The Moneyist: ‘Am I the world’s biggest fool?’ I married my husband after being together for 25 years. Now he wants a divorce. I’ll be left with nothing. What can I do?

Dear Quentin,

My husband and I have been together for 28-plus years, and married for three. We have lived in Florida for seven years. He now wants a divorce. I stayed home with our kids for six years, and the other years I held positions in retail while our kids were in school. We never lived near family so this was our agreement to make life work. I made around $30,000 a year during that time.

We got married three years ago when my husband was having health issues. He was concerned I may have problems accessing his pension, 401(k), Social Security, etc. Well, he is going to be fine. He’s feeling so fine that he now wants a divorce. He says I’m not entitled to any of his retirement, alimony, properties or assets because we have only been married for three years. 

“‘Do not agree to anything. Do not sign anything. Do not even engage with your husband on issues pertaining to your finances and/or divorce.’”

“The word ‘guidance’ is used because courts and judges in Florida have incredible discretion to do what they believe is fair,” Ayo & Iken writes. In addition to assets that were commingled during your marriage, marital property includes: “Assets acquired during the marriage, enhancement in value and appreciation of non-marital assets, inter-spousal gifts during the marriage, real and personal property held as tenants by the entireties, and certain retirement benefits.”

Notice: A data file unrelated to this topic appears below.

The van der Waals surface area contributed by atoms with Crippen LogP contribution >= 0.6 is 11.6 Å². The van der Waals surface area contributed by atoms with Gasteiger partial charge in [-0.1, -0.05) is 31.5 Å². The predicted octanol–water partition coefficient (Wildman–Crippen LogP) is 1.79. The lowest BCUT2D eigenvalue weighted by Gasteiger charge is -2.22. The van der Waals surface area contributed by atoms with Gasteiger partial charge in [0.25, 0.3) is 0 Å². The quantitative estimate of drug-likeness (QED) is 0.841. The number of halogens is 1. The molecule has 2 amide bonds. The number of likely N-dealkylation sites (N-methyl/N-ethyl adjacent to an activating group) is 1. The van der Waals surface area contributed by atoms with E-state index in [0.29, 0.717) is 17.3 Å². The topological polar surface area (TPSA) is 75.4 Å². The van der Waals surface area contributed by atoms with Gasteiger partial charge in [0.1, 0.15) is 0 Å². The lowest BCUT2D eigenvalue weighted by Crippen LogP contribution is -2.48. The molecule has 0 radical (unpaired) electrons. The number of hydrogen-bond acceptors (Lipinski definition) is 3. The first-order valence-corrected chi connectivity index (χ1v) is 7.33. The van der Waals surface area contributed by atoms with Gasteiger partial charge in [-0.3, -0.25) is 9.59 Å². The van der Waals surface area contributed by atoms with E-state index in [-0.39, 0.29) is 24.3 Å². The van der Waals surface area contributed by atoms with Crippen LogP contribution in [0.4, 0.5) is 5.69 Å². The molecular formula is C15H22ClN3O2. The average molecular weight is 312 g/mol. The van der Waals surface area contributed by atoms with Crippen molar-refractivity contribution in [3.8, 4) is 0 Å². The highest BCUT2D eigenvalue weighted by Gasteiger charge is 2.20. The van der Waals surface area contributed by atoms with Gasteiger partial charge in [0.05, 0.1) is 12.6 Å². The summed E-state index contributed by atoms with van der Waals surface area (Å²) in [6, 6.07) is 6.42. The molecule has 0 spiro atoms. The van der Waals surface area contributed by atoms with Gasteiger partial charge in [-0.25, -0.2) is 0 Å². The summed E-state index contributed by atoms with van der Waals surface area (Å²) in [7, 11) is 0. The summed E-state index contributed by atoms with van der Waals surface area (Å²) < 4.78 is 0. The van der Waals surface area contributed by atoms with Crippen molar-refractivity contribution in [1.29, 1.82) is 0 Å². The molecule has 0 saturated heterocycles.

As for Social Security benefits. There are strict eligibility requirements to collect Social Security benefits as a divorced spouse, as my colleague Alessandra Malito points out, as long as you have not remarried. Among those eligibility rules: You must have been married for 10 years, he has to be at least 62 years old, and if he hasn’t yet claimed his benefits, you must be divorced for at least two years. 

Your husband played you. He married you when he believed it was in his best interest to do so. He may or may not have tricked you or bullied you into signing over your interest in your $1.5 million rental property. He is using a menacing combination of truth, falsity and pressure to get what he wants now. It’s time to upend his bag of tricks. Gather up as much paperwork as you can now. Your attorney will be able to advise you how best to proceed. 

Check out the Moneyist private Facebook group, where we look for answers to life’s thorniest money issues. Readers write in to me with all sorts of dilemmas. Post your questions, tell me what you want to know more about, or weigh in on the latest Moneyist columns.

The Moneyist regrets he cannot reply to questions individually.

By emailing your questions, you agree to having them published anonymously on MarketWatch. By submitting your story to Dow Jones & Co., the publisher of MarketWatch, you understand and agree that we may use your story, or versions of it, in all media and platforms, including via third parties.

Also read:

‘This has gone on too long’: The bank paid itself $18,000 in fees. My late father’s trust has not been distributed. What recourse do I have?

‘He implied he was financially secure’: My husband was always hesitant about his finances. Now I know why.

‘When we dated for 5 years, he implied he was financially secure’: My husband was always hesitant about his finances. Now I know why.

‘Am I being ripped off?’ I moved into my husband’s home. I pay for groceries. The rental income from my apartment goes into our joint savings

MarketWatch First Take: What would Meta layoffs mean for Zuckerberg’s bold metaverse plan?

Previous article

: Redfin stock falls as much as 15% after analyst says sell

Next article

You may also like


Leave a reply

Your email address will not be published. Required fields are marked *

More in News